Master Plan Process Moving Ahead, Opportunity to Get InvolvedOct 27, 2020 10:04AM ● By Susan Manning
If you want to have a say in what Hopedale will look like over the next few years, now is your chance to get involved.
The town of Hopedale is working with Central Massachusetts Regional Planning Commission —CMRPC— to create a master plan.
Principal Planner Ron Barron, said the process will happen in two phases: phase 1 will be completed by fall of 2021; phase to completion will depend on funding.
“This plan is set up as a two-phase process. This phase will cover the Land Use, Population and Housing and Economic Development elements and will take approximately one year.
“Phase two will focus on the Natural and Cultural Resources, Open Space and Recreation, Transportation and Circulation and Facilities and Public Services.
Additionally, the town has applied for funding through the Executive Office of Energy and Environmental Affairs to complete the Natural and Cultural Resources and Open Space and Recreation elements,” he said.
Typically a municipality will review its master plans every 10 years or so. But Hopedale has never had one. Barron said although the plan for developing one is in state law, it is not a requirement of towns.
“The closest plan the town has is the Community Development Strategy document created in 2007. This plan covered a number of the same elements covered by a master plan, but not all of them.
“We are in the process of determining what goals from all prior land use plans have been acted on and which have not. This process (called a Benchmark Review) is slated to be completed by the end of the year,” he said.
So what is a master plan and why is it so important to town?
Barron explained, “A master plan is the guiding document for all town planning. The process collects baseline data, examines trends and develops a guiding vision and goals for the town across several metrics.”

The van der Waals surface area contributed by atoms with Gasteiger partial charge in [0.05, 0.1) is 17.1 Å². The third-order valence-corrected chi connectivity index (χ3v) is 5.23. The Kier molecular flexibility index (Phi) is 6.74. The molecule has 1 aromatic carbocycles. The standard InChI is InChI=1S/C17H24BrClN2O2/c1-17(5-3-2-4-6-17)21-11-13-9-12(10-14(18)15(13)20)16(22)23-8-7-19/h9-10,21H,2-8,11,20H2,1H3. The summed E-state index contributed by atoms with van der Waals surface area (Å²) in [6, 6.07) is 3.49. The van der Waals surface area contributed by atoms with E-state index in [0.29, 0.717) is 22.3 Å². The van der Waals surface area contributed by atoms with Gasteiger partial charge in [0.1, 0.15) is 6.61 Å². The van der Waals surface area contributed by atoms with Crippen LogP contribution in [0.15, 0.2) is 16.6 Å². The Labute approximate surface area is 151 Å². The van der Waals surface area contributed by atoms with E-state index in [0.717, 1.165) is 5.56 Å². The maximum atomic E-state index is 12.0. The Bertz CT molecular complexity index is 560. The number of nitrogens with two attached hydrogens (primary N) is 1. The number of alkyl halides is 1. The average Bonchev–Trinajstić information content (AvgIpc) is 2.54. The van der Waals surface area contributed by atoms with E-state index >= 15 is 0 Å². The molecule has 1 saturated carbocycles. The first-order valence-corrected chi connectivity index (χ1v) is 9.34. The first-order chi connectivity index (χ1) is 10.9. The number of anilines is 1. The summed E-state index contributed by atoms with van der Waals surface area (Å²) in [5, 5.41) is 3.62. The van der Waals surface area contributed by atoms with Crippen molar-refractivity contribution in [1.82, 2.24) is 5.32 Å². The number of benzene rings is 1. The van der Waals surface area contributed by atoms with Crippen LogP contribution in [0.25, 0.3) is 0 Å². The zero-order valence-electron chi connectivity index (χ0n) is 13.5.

There are seven elements that, by law, must be included in a master plan: land use; population and housing; economic development; natural and cultural resources; open space and recreation; transportation and circulation; and facilities and town services.
“Massachusetts General Law (MGL) says that a community must have at least those seven elements, but communities are free to add any other elements they feel are relevant, such as resilience, emergency management, or others,” Barron said.
The process of developing a master plan also guides a municipality in developing a vision statement, which is necessary “for the community and a comprehensive strategy for implementation,” according to Barron.
“Having a master plan allows communities to set clear, actionable objectives for achieving its stated vision,” he said.
Barron said so far there are seven residents or business owners serving on the Master Plan Steering Committee, led by Chairman Jim Abbruzzese and and Vice-chairman Carole Mullen.
The Board of Selectmen is looking at appointing two more members for a total of nine members, he said. In addition, there is plenty of opportunity for residents not on the committee to have a say.
“Residents who are interested in the topic can be involved in a variety of ways. First, all meetings of the Committee are open to the general public and posted on the town website.
“Second, there will be a survey covering the master plan elements we are working on that will be released in early November.
“Third, residents are encouraged to attend one of the two public workshops that will held in early 2021,” said Barron.